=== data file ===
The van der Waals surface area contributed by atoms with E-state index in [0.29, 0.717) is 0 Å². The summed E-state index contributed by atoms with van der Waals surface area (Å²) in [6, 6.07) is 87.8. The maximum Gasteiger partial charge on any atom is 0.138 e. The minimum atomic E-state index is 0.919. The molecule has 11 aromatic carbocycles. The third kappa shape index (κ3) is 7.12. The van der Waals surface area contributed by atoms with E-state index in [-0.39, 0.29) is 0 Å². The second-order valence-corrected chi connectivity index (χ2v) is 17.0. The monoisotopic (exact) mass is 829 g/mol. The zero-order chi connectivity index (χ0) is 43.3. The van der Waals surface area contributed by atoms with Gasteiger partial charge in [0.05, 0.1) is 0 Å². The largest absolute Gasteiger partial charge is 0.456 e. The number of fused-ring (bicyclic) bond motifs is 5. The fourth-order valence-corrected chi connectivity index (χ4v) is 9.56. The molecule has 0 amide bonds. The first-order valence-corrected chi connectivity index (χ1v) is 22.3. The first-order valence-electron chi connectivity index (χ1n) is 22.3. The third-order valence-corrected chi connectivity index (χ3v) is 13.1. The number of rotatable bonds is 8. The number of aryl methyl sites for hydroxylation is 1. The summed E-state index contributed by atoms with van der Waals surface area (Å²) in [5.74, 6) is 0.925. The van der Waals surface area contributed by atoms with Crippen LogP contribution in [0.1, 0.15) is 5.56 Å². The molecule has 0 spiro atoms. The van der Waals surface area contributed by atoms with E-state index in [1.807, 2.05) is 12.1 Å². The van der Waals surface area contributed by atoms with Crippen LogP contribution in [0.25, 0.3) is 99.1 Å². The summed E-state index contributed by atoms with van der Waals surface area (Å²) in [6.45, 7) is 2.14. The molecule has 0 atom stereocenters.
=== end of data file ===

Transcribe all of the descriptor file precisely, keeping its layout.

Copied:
The van der Waals surface area contributed by atoms with E-state index in [0.29, 0.717) is 0 Å². The summed E-state index contributed by atoms with van der Waals surface area (Å²) in [6, 6.07) is 87.8. The maximum Gasteiger partial charge on any atom is 0.138 e. The minimum atomic E-state index is 0.919. The molecule has 11 aromatic carbocycles. The third kappa shape index (κ3) is 7.12. The van der Waals surface area contributed by atoms with E-state index in [-0.39, 0.29) is 0 Å². The second-order valence-corrected chi connectivity index (χ2v) is 17.0. The monoisotopic (exact) mass is 829 g/mol. The zero-order chi connectivity index (χ0) is 43.3. The van der Waals surface area contributed by atoms with Gasteiger partial charge in [0.05, 0.1) is 0 Å². The largest absolute Gasteiger partial charge is 0.456 e. The number of fused-ring (bicyclic) bond motifs is 5. The fourth-order valence-corrected chi connectivity index (χ4v) is 9.56. The molecule has 0 amide bonds. The first-order valence-corrected chi connectivity index (χ1v) is 22.3. The first-order valence-electron chi connectivity index (χ1n) is 22.3. The third-order valence-corrected chi connectivity index (χ3v) is 13.1. The number of rotatable bonds is 8. The number of aryl methyl sites for hydroxylation is 1. The summed E-state index contributed by atoms with van der Waals surface area (Å²) in [5.74, 6) is 0.925. The van der Waals surface area contributed by atoms with Crippen LogP contribution in [0.1, 0.15) is 5.56 Å². The molecule has 0 spiro atoms. The van der Waals surface area contributed by atoms with E-state index in [1.807, 2.05) is 12.1 Å². The van der Waals surface area contributed by atoms with Crippen LogP contribution in [0.25, 0.3) is 99.1 Å². The summed E-state index contributed by atoms with van der Waals surface area (Å²) in [6.45, 7) is 2.14. The molecule has 0 atom stereocenters.